Fans of Korean (K-pop) pop music captured the hashtag #WhiteLivesMatter by posting images and videos of their favorite singers.
The use of the tag has increased in response to the #BlackLivesMatter movement, with many posters opposing or criticizing the protests.
After K-pop fans flooded the hashtag with photos and videos, the term started to trend on Twitter.
Some fans are now focusing on other tags like #AllLivesMatter.
The hashtag #BlueLivesMatter has also grown in popularity, often used in support of the police and criticizing #BlackLivesMatter protesters.
By flooding the tags with videos and memes, K-pop fans hope to drown racist or offensive posts.
The protests began after a video was released showing the arrest of African American George Floyd in Minneapolis.
In the video, a white police officer is seen kneeling on Mr Floyd’s neck even after pleading he can’t breathe.
Floyd’s death sparked huge protests in the United States against racism and police killings of black Americans.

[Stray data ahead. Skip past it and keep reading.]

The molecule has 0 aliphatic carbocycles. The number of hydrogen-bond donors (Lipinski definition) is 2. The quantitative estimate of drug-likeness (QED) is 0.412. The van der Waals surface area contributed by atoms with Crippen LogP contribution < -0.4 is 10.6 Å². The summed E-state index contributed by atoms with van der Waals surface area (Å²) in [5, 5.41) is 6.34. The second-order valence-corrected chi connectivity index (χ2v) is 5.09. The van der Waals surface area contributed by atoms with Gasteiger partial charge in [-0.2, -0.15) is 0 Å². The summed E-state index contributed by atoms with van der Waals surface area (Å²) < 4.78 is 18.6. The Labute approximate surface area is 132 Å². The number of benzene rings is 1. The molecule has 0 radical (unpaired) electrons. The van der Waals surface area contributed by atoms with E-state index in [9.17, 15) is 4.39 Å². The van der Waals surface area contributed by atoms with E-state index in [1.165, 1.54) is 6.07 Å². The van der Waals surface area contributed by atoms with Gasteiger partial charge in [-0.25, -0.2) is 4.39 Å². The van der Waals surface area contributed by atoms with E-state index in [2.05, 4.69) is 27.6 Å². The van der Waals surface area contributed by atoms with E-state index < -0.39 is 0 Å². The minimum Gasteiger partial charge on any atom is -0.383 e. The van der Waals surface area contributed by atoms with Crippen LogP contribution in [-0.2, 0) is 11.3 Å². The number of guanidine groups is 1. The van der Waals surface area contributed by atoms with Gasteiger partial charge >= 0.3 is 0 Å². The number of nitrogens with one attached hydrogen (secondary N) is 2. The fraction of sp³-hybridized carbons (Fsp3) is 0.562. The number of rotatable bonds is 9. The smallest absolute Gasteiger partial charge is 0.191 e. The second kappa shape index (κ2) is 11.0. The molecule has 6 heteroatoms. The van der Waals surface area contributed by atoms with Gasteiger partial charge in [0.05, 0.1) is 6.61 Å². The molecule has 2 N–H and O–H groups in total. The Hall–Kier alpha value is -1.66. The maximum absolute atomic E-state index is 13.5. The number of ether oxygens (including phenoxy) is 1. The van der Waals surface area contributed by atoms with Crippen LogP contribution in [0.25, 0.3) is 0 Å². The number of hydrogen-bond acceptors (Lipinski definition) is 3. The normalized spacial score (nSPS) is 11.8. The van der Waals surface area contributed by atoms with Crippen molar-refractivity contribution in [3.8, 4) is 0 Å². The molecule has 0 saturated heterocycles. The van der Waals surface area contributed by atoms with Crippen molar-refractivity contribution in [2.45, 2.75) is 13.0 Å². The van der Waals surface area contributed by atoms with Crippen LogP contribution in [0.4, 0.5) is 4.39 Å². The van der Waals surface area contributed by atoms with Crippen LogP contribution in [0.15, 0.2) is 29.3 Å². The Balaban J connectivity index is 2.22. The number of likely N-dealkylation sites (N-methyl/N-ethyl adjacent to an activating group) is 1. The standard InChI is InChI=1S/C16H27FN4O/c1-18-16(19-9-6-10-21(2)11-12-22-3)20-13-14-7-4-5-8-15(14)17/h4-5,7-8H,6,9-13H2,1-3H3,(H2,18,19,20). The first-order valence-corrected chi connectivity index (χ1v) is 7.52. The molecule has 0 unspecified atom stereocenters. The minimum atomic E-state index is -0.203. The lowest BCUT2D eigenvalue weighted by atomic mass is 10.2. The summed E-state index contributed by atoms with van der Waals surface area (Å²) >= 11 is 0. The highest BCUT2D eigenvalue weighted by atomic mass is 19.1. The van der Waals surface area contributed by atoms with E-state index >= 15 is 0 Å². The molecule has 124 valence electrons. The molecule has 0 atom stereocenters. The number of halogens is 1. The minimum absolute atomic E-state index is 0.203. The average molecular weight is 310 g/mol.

Accusations were announced against all four police officers present during the death of Mr. Floyd.
The vast majority of demonstrations in the past eight days have been peaceful, but some have become violent and a curfew has been imposed in several cities.
Clicking on the hashtag #WhiteLivesMatter now displays thousands of K-pop posts and support messages for U.S. protesters.
On Tuesday, the #BlackLivesMatter tag was also flooded, as thousands of people posted a simple black square in support of a “blackout” campaign on social media.
The spate of posts made it difficult for people to see updates on the protests or share important information using the #BlackLivesMatter tag.
Activists urged people to use the term #BlackOutTuesday instead.